Randy Mosher’s Tasting Beer is one of the most informative and enjoyable texts on beer, and it deserves a place on all craft beer fan’s shelves. But what if you didn’t need a shelf for the book? There have been ebook versions of Tasting Beer in the past, but the presentation by electronic textbook company Inkling is the best one we’ve seen.
We’ve talked about Randy Mosher’s excellent book Tasting Beer before, and it is hands-down one of the most useful, informational, and enjoyable books about beer that we’ve yet come across. It covers everything from the history of the beverage, to how to taste and enjoy beer, to the many different common styles of beer, and all with a light and approachable voice.
The book is required reading for BJCP candidates and Cicerone students, and if you want to learn to get more out of every glass of beer, there are few better places to start. The print edition of Tasting Beer is available for under $12 from Amazon, and it is also available as a Kindle ebook for just $2.50. I own both versions and, while I normally love kindle books for their convenience I find the print edition to be a more useful as a reference since I am often referring to it when working on articles.
The presentation of the Kindle edition leaves a lot to be desired, and the carefully designed page layouts of the book are lost when it is translated to the Kindle format. Thankfully, not all ebooks are created equal, and electronic textbook publishing service Inkling has come to the rescue with their own electronic edition of Tasting Beer.
Inkling began as a solution for presenting true-to-print layouts of textbooks on iPads, and they have since expanded to include all iOS Devices, as well as PC and Mac computers. The apps are free, and the ebook will set you back $13. One nice feature that Inkling offers is the ability to purchase a single chapter of a text for just $2, and they offer a free chapter so you can try-out the service.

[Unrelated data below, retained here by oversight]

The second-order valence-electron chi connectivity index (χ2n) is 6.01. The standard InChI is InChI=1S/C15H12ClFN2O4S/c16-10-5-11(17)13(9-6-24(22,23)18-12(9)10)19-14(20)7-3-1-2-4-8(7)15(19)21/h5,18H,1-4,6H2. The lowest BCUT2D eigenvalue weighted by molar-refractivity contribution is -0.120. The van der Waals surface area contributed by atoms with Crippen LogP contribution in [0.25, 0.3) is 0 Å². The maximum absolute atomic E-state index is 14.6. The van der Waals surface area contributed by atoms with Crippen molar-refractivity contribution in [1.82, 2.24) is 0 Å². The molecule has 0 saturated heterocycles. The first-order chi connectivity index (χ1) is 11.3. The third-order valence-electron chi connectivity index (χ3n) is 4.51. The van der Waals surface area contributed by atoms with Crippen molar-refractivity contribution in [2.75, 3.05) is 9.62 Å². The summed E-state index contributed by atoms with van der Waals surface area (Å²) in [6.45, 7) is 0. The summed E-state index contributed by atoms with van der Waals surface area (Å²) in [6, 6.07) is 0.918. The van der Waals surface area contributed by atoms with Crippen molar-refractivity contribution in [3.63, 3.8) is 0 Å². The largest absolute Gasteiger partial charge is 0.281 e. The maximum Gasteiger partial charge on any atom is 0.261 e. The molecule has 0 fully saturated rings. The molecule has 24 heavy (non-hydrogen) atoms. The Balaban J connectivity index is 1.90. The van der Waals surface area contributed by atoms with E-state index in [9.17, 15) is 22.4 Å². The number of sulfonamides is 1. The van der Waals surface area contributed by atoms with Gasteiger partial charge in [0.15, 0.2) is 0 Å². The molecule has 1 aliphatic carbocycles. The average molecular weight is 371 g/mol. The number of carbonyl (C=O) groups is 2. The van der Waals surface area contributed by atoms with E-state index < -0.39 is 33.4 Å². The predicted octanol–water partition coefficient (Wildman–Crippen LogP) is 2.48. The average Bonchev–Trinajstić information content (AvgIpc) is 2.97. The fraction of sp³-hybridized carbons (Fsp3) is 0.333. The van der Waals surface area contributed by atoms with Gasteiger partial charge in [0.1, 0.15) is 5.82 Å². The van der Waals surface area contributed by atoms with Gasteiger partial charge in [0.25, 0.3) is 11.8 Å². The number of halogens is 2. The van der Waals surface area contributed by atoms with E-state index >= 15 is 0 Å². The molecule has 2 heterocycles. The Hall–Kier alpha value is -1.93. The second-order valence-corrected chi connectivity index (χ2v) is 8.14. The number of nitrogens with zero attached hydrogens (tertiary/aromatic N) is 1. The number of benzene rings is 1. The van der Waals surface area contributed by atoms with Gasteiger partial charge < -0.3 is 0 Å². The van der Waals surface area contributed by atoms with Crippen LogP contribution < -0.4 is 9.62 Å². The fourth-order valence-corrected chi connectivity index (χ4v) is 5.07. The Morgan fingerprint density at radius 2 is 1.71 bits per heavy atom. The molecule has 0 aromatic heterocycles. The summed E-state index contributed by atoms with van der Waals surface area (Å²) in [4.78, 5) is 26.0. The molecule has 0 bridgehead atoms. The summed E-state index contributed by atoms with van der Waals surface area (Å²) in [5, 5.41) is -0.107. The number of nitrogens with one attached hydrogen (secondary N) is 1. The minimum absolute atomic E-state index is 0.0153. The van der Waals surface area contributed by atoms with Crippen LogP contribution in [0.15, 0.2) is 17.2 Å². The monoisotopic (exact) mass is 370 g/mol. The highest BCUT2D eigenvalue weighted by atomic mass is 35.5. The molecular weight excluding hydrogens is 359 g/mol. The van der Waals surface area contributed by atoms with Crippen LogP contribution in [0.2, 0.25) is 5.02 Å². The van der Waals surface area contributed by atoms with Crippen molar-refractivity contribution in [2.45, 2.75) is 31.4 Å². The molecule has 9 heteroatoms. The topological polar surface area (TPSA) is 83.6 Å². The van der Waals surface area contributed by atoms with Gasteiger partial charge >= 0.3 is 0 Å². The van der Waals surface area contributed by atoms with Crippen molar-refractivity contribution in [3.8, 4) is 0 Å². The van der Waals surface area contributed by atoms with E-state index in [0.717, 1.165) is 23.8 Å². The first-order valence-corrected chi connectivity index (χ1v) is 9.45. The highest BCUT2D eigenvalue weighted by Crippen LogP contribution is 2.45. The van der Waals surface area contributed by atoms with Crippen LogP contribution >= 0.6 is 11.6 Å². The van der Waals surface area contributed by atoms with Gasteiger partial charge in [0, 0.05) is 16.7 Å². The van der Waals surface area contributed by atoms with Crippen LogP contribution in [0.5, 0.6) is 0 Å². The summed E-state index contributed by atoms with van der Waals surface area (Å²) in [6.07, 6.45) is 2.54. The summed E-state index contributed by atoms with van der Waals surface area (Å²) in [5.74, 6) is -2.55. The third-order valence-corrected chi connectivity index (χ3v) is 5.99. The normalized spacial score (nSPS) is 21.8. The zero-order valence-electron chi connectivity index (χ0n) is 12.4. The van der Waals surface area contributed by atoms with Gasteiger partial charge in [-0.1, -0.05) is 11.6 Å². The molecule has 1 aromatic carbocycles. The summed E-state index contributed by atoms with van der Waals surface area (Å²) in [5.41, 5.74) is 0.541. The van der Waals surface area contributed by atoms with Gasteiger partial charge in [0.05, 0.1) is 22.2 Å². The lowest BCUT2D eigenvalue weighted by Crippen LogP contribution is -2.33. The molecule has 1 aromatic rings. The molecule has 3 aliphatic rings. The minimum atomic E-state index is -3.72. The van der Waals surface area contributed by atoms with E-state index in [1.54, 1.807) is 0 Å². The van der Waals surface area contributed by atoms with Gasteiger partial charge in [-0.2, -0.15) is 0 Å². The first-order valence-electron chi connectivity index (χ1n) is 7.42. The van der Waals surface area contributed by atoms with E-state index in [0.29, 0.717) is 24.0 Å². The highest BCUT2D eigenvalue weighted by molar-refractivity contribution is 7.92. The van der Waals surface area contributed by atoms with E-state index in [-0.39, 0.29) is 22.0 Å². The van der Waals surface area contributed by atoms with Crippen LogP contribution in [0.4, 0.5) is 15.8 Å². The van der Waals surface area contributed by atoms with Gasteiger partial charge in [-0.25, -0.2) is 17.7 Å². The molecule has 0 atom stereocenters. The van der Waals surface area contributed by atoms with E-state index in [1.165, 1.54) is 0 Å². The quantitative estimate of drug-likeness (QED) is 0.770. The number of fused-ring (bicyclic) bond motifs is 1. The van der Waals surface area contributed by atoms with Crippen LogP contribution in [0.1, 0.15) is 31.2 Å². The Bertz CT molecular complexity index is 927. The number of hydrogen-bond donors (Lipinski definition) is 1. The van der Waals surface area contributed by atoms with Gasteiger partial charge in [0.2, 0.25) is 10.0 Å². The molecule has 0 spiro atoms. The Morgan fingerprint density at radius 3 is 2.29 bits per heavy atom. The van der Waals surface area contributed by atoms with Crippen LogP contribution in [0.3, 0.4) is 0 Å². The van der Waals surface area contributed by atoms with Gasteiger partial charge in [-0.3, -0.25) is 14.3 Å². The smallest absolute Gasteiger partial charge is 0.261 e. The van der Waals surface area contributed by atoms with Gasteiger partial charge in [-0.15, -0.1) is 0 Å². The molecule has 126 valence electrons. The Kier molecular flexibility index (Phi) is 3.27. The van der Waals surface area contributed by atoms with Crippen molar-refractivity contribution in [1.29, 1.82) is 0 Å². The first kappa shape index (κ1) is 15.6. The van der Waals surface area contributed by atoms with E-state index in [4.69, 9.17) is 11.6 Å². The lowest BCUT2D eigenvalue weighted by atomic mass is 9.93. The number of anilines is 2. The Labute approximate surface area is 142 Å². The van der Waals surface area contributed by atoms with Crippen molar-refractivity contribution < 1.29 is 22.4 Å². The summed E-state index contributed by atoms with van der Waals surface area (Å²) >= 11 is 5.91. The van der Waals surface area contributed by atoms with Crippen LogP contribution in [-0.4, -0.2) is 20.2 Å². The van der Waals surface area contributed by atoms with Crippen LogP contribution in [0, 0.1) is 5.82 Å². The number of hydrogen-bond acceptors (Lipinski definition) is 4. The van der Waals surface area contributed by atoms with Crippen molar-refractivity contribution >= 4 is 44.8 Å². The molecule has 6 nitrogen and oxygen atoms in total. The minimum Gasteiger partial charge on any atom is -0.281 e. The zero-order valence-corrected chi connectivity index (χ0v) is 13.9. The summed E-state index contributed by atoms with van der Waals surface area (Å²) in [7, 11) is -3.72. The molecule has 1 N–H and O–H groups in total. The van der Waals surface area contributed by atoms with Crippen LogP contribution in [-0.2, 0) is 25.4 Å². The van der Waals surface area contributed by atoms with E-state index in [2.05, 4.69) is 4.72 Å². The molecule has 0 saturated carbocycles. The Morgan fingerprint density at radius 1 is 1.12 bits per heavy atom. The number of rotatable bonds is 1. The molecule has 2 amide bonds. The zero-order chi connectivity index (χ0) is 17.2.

The presentation of the book is really wonderful, and Inkling does a much better job capturing the page-layouts of the print version. Below is a comparison of the same content on the Kindle and Inkling ebooks:
The Inkling software also makes searching, highlighting, and annotating very simple. I found that I took many more notes when reading the text on Inkling because it was so easy to interact with the text. Searching the text is particularly nice; the use of autocomplete on search queries makes finding what you’re looking for straightforward and fast.
There are also in-line definitions for terms – just tap on the blue icons to get definitions – as well as hyperlinks, detail-views of photos and illustrations, and other additional content. The coverage of beer styles in the Inkling ebook has another nice added touch: you can fill-out “Tasting Records” for each style right from you device:
It is obvious that Inkling was built for students, and I’ve found myself using the app nearly as often as my trusty, well-worn physical copy of the book.
If you still haven’t purchased a copy of Tasting Beer, and you have an iOS device, I would highly recommend taking the Inkling software for a test drive with their free chapter offer. I was very surprised at how nice the reading experience was, and the ease of note-taking, book marking, and additional features make this one reference book that I’m just as happy to have on my virtual library shelves.
- Inkling – Tasting Beer by Randy Mosher